Simplifying the Process of Full Arch Implant Impressions Without Compromise to Accuracy – Clinical Article
Simplifying the Process of Full Arch Implant Impressions Without Compromise to Accuracy
By Chad C. Duplantis, DDS, FAGD
Implant impressions can create undue stress in the mind of a clinician. This is especially true for full arch implant impressions as these demand an incredible amount of accuracy and minimal room of error. Prior to taking these impressions, the clinician must answer a few questions: What type of impression material should I use? Should I take an open or closed tray impression? What trays are available to help me accomplish the best impression possible?
In the past, many clinicians would choose a polyether impression material. These materials provided great accuracy, yet they had a rather extensive set time. They also presented the patient with an unpleasant taste. Today, there are newer polyvinylsiloxane materials available that are more hydrophilic, set faster with no taste and provide a very accurate impression. The light body materials flow very nicely into the details of the tooth or implant, and the heavier bodied tray materials provide the support and detail needed as well. For a full arch implant impression, the tray material is perhaps the most important component of these impressions. Affinity™ InFlex (Clinician’s Choice®) is a very unique material that has several desirable properties: low viscosity to prevent tissue displacement, it’s also rigid enough to prevent pouring distortion due to its 80 durometer reading. This material has been extremely beneficial for both my dual arch and my full arch implant impressions. Additionally, it is available in 120mL cartridges (along with 50mL and 380mL). The benefit of the 120mL cartridges is that it can be used in the PowerMix dispenser. The PowerMix is a small handheld automixer that creates a consistent mix for faster tray filling and without placing strain on the assistants hands when delivered.
THE IMPRESSION TECHNIQUE
Open or closed tray impressions are truly a preference of the operator. Regardless of the preferred technique, the key is that all impression components are fully seated prior to taking the impression. In a review of the literature, no difference is found in accuracy of an open or closed tray technique. I prefer an open tray technique. The main advantage in my opinion is that I can visualize the impression copings upon insertion of the tray and verify that no problems have occurred in my impression. With this being said, I feel that an open tray technique provides me with more confidence.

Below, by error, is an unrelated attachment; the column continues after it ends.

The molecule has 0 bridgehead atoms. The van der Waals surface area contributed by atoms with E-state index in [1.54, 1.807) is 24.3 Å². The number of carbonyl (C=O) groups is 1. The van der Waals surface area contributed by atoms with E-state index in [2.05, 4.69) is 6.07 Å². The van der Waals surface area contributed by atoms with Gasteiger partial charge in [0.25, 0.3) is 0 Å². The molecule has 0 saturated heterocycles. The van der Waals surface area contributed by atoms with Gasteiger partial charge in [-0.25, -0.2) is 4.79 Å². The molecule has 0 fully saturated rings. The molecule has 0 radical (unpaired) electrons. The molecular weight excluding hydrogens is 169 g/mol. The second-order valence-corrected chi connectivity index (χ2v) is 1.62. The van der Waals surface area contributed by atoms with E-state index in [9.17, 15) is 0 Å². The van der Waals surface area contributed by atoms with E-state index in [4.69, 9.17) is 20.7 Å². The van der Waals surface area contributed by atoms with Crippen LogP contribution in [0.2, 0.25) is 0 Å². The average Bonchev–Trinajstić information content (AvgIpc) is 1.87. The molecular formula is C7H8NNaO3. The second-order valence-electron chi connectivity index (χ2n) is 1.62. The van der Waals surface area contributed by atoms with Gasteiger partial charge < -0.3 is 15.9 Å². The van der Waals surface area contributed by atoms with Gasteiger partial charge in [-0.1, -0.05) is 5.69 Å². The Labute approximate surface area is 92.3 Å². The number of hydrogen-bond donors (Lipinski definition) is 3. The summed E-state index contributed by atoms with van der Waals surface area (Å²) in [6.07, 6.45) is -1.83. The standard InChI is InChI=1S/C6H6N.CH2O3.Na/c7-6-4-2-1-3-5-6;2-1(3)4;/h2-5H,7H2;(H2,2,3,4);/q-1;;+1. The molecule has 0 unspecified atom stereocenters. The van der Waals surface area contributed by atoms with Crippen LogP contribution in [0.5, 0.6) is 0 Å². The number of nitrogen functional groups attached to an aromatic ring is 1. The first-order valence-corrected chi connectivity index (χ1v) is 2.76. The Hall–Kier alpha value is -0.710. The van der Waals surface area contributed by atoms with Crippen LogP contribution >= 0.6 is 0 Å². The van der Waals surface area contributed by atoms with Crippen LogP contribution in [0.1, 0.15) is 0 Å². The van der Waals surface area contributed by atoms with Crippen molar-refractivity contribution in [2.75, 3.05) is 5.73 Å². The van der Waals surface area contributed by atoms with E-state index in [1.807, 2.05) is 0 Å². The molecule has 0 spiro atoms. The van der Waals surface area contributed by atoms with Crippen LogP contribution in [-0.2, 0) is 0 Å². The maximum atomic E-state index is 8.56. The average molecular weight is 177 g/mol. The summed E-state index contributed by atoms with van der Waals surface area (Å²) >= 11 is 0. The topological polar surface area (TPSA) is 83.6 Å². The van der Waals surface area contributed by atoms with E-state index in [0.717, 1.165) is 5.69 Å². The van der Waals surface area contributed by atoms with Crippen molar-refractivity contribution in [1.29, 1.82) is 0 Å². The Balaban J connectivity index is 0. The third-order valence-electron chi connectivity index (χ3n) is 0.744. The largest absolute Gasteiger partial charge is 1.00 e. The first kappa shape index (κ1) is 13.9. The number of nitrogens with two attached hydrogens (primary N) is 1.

Several stock trays can be modified to accommodate an open tray impression. Custom trays can also be fabricated that would perform nicely as well but take a lot of time to fabricate. I believe that the Heatwave™ trays (Clinician’s Choice®) perform very nicely with their anatomical design which requires less impression material. By introduction of these trays to warm water, they can be customized to fit the patient and capture a quality impression. The tray is further modified by the use of an acorn or round acrylic bur in the area of the impression copings to retrieve the screw and coping.
In this case, an open tray impression was taken. Once the appropriate Heatwave tray is selected using the calipers and chart provided, the tray is immersed in hot water (70°C/158°F) for 1 minute. (Fig.1)
The tray is then molded to the desired shape and then allowed to cool. The impression copings have already been seated on the implants. The tray is relieved in the area of the copings and baseplate wax is placed to help contain the impression material in the tray. (Fig.2)
Adhesive is then applied to the tray. While the doctor is placing the light body (Affinity™ Light Body HF, Clinician’s Choice®) around the impression copings and on the ridge, InFlex is placed into the tray using the PowerMix by the assistant. (Fig.3)
The tray is inserted, and the access screws puncture the baseplate upon seating. Following complete set of the material, the screws are loosened, and the tray is removed with the impression copings in the impression. (Fig. 4)
Utilizing analogs, the impression is poured. Following set of the stone, the model is then verified using the patient’s interim prosthesis. (Fig. 5)
There are many ways to take a final impression on a full arch implant retained prosthesis. This workflow has proven to be accurate and efficient in my practice. I feel that Affinity™InFlex provides the support that is needed to maintain accuracy. Additionally, the PowerMix provides an effective way to place the tray material into the tray with minimal effort.
ABOUT THE AUTHOR
Dr. Duplantis received his D.D.S. degree from the University of Texas Health Science Center at San Antonio Dental School in 1999. He then continued with Post Doctorate training at Baylor College of Dentistry, earning a Certificate in Advanced Education in General Dentistry in 2000. He is also a Fellow of the Academy of General Dentistry. Dr. Duplantis has been in private practice since 2000 in the North Fort Worth, TX area with an emphasis on restorative and aesthetic dentistry.
Obtaining a patient’s dental impression can present many challenges. One must keep the area free of saliva and blood, have good access to margins and often deal with a variety of viscosities of impression materials, that must be mixed and injected simultaneously to obtain an accurate impression.
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